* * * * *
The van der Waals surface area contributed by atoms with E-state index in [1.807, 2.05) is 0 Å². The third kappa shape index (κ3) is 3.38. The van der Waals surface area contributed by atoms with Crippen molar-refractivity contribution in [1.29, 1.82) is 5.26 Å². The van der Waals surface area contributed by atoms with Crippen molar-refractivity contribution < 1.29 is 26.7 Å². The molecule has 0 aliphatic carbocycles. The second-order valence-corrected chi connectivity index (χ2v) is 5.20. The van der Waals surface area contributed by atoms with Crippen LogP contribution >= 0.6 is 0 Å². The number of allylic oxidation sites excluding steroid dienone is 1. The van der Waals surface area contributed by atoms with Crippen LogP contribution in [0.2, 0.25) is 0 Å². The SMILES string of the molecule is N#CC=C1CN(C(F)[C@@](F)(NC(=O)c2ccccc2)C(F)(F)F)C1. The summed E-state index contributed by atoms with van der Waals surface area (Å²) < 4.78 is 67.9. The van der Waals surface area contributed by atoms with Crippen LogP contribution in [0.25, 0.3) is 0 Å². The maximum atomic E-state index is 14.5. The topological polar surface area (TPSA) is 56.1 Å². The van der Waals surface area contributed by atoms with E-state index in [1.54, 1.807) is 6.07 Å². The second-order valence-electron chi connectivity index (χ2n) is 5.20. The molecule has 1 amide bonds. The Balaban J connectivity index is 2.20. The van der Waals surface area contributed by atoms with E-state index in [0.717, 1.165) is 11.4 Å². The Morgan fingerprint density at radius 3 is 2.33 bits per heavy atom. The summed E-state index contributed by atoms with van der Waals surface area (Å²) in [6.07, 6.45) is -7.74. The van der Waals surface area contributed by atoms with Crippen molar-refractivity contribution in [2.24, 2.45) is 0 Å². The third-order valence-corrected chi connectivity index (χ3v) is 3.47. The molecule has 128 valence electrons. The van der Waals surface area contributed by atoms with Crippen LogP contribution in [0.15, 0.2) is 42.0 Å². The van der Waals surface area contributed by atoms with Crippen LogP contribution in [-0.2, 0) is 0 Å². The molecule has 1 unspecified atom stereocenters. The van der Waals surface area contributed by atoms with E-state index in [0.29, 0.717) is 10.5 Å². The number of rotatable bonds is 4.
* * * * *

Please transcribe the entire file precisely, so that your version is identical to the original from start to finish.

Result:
The van der Waals surface area contributed by atoms with E-state index in [1.807, 2.05) is 0 Å². The third kappa shape index (κ3) is 3.38. The van der Waals surface area contributed by atoms with Crippen molar-refractivity contribution in [1.29, 1.82) is 5.26 Å². The van der Waals surface area contributed by atoms with Crippen molar-refractivity contribution < 1.29 is 26.7 Å². The molecule has 0 aliphatic carbocycles. The second-order valence-corrected chi connectivity index (χ2v) is 5.20. The van der Waals surface area contributed by atoms with Crippen LogP contribution >= 0.6 is 0 Å². The number of allylic oxidation sites excluding steroid dienone is 1. The van der Waals surface area contributed by atoms with Crippen LogP contribution in [0.2, 0.25) is 0 Å². The SMILES string of the molecule is N#CC=C1CN(C(F)[C@@](F)(NC(=O)c2ccccc2)C(F)(F)F)C1. The summed E-state index contributed by atoms with van der Waals surface area (Å²) < 4.78 is 67.9. The van der Waals surface area contributed by atoms with Crippen LogP contribution in [0.25, 0.3) is 0 Å². The maximum atomic E-state index is 14.5. The topological polar surface area (TPSA) is 56.1 Å². The van der Waals surface area contributed by atoms with E-state index in [1.54, 1.807) is 6.07 Å². The second-order valence-electron chi connectivity index (χ2n) is 5.20. The molecule has 1 amide bonds. The Balaban J connectivity index is 2.20. The van der Waals surface area contributed by atoms with E-state index in [0.717, 1.165) is 11.4 Å². The Morgan fingerprint density at radius 3 is 2.33 bits per heavy atom. The summed E-state index contributed by atoms with van der Waals surface area (Å²) in [6.07, 6.45) is -7.74. The van der Waals surface area contributed by atoms with Crippen molar-refractivity contribution in [2.24, 2.45) is 0 Å². The third-order valence-corrected chi connectivity index (χ3v) is 3.47. The molecule has 128 valence electrons. The van der Waals surface area contributed by atoms with Crippen LogP contribution in [0.15, 0.2) is 42.0 Å². The van der Waals surface area contributed by atoms with Crippen LogP contribution in [-0.2, 0) is 0 Å². The molecule has 1 unspecified atom stereocenters. The van der Waals surface area contributed by atoms with E-state index in [0.29, 0.717) is 10.5 Å². The number of rotatable bonds is 4.